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Inside Israel, Talk of Attack on Iran Grows Louder

Common Dreams staff

An Israeli woman tries on a gas mask at a distribution centre in Tel Aviv. (Photograph: Uriel Sinai/Getty Images)

Saber-rattling against Iran among top Israeli officials has become something of a national sport in recent weeks.

Though much of the rhetoric is nothing new, many observers say the amount of public debate about an Israeli attack on Iran— driven by leaks "from unnamed officials" and prominently placed op-eds alike—is 'unprecedented' and has now 'reached a fevered pitch.'

As The Guardian reports:

In the past few days, the Israeli public has been hit by a blizzard of speculative articles suggesting a military strike against Iran's nuclear sites is imminent.

The talk is now of a timetable of weeks, rather than months and some observers believe that Israel will act in the runup to the US presidential election – at a time when it could be difficult and damaging for President Obama to withhold his backing in the face of a hawkish and vehemently pro-Israel opponent, Mitt Romney, who has already indicated his support for unilateral action by the Jewish state.

On Tuesday, an article in Ma'ariv suggested that Netanyahu and Barak have set a deadline of 25 September for Obama to clearly state that the US itself will take military action. [...]The implication is that, in the absence of a public declaration, Israel will press on with its own plans to strike at the Iranian nuclear programme.

Reuters notes that the selection by Israeli Prime Minister Benjamin Netanyahu of Avraham Dichter as his new civil defense minister comes amid a "heightened public debate over a possible strike on Iran" but was inconclusive about what direct impact Dichter may have on such plans. Previously the head of Shin Bet, Israel's domestic intelligence agency, Dichter has warned against attacking Iran without direct from the US.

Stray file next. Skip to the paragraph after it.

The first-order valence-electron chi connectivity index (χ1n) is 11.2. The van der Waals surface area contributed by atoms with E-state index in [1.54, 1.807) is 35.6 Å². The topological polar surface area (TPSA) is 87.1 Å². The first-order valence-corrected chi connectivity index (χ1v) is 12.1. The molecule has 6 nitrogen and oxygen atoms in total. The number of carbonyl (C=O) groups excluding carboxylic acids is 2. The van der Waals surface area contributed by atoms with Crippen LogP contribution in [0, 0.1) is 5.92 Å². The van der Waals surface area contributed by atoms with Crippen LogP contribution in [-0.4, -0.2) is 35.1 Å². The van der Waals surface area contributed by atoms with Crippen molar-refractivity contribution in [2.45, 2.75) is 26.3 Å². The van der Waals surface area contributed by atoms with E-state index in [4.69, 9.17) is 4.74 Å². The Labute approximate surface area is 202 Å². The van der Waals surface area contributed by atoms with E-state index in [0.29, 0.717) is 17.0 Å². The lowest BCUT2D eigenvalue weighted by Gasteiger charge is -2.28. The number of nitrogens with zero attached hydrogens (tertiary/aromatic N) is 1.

Reuters continues:

In a sign of mounting Israeli concern, Netanyahu told his cabinet on Sunday that most other threats to Israeli security were "dwarfed" by the prospect of Iran producing an atomic warhead.

Israel has been "investing billions in home-front defence," Netanyahu also said, adding to media speculation his cabinet might be mulling a possible attack.

The Israeli military has this week been testing a text message emergency notification service in about a dozen cities. A television station reported on Sunday that Israel expected to sustain as many as 50,000 missile strikes in the event of any conflict with Iran.

In remarks to reporters in February, Dichter said that Israel "is not a superpower" and should "not lead a world offensive against Iran" although it needed to prepare in case the world did not take action.

The Associated Press adds:

A poll released Sunday suggested the public, normally hawkish on security matters, has big qualms about a solo Israeli strike on Iran that does not have Washington's blessing. The survey, conducted by Israel's Dialog Institute, showed 46 percent oppose such an attack as opposed to 32 percent who support it and 22 percent who have no opinion. A total of 504 people took part in the survey, which had a margin of error of 4.3 percentage points.

Ezrahi, the political scientist, applauds the public debate.

"Every democracy should discuss the issue of going to war with such potentially fateful results," he said.

But Nachman Shai, a lawmaker with the opposition Kadima Party and a former military spokesman, thinks drawing in the public was a "bad idea."

"It frightens people to live in a country that is talking about war all the time," he said. "What does it do to us as a country, a society? Even though we're a society that is familiar with this, it's a very heavy dose."

Ray McGovern, former CIA analyst and frequent contributor to Common Dreams, analyzed the long push for war by Israel and the manner in which the Israeli establishment thinks it can apply pressure to the Obama administration in the midst of this year's campaign season. He writes this week:

Netanyahu gives every evidence of believing that — for the next 12 weeks — he is in the catbird seat and that, if he provokes hostilities with Iran, Obama will feel compelled to jump in with both feet, i. e., selecting from the vast array of forces already assembled in the area. 

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